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Short allele dominance as a source of heterozygote deficiency at microsatellite loci: experimental evidence at the dinucleotide locus Gv1CT in Gracilaria gracilis (Rhodophyta)

Authors

  • R. WATTIER,

    1. Laboratoire de Génétique et Evolution des Populations Végétales, URA-CNRS 1185, GDR-CNRS-IFREMER 1002, Université de Lille I, Bât. SN2, F-59655 Villeneuve d’Ascq Cedex, France
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  • C. R. ENGEL,

    1. Laboratoire de Génétique et Evolution des Populations Végétales, URA-CNRS 1185, GDR-CNRS-IFREMER 1002, Université de Lille I, Bât. SN2, F-59655 Villeneuve d’Ascq Cedex, France
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  • P. SAUMITOU-LAPRADE,

    1. Laboratoire de Génétique et Evolution des Populations Végétales, URA-CNRS 1185, GDR-CNRS-IFREMER 1002, Université de Lille I, Bât. SN2, F-59655 Villeneuve d’Ascq Cedex, France
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  • M. VALERO

    1. Laboratoire de Génétique et Evolution des Populations Végétales, URA-CNRS 1185, GDR-CNRS-IFREMER 1002, Université de Lille I, Bât. SN2, F-59655 Villeneuve d’Ascq Cedex, France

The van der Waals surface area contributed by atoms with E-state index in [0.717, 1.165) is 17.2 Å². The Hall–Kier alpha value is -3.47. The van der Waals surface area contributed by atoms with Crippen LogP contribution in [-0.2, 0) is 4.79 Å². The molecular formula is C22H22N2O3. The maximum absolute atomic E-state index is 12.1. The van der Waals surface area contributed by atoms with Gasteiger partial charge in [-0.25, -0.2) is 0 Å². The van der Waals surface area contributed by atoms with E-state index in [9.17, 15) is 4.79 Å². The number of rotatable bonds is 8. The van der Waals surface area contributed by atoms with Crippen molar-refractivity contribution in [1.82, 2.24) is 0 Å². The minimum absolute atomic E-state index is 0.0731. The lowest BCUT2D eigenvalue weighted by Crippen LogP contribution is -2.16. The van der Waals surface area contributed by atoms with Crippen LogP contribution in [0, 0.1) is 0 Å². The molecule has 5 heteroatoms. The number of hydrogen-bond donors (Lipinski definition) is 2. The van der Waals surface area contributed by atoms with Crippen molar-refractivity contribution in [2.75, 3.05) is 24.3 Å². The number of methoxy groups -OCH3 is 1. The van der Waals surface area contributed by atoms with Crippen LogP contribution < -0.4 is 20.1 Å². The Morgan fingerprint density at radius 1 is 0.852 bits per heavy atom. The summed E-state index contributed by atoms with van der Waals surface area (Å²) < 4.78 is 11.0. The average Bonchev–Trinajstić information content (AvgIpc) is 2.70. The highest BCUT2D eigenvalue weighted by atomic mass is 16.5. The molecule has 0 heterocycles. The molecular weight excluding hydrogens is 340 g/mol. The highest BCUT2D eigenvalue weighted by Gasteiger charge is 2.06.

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M. Valero Fax: +33-03-20-43-69-79; E-mail: Valero@univ-lille1.fr

Abstract

In this study, we compared the genotypes obtained at a microsatellite locus using two methods of amplification and detection of variation in a set of individuals belonging to the red alga haplo-diploid species, Gracilaria gracilis. The methods varied in their capacity to detect longer alleles in heterozygotes, resulting in an apparent heterozygote deficiency. We attributed this bias in favour of short alleles to competition leading to the preferential amplification of shorter alleles (short allele dominance). To test this hypothesis, we created artificial heterozygotes (mixtures of two haploid DNA samples) and showed that long alleles already less intense than short alleles, ‘suffer’ more from being in association.

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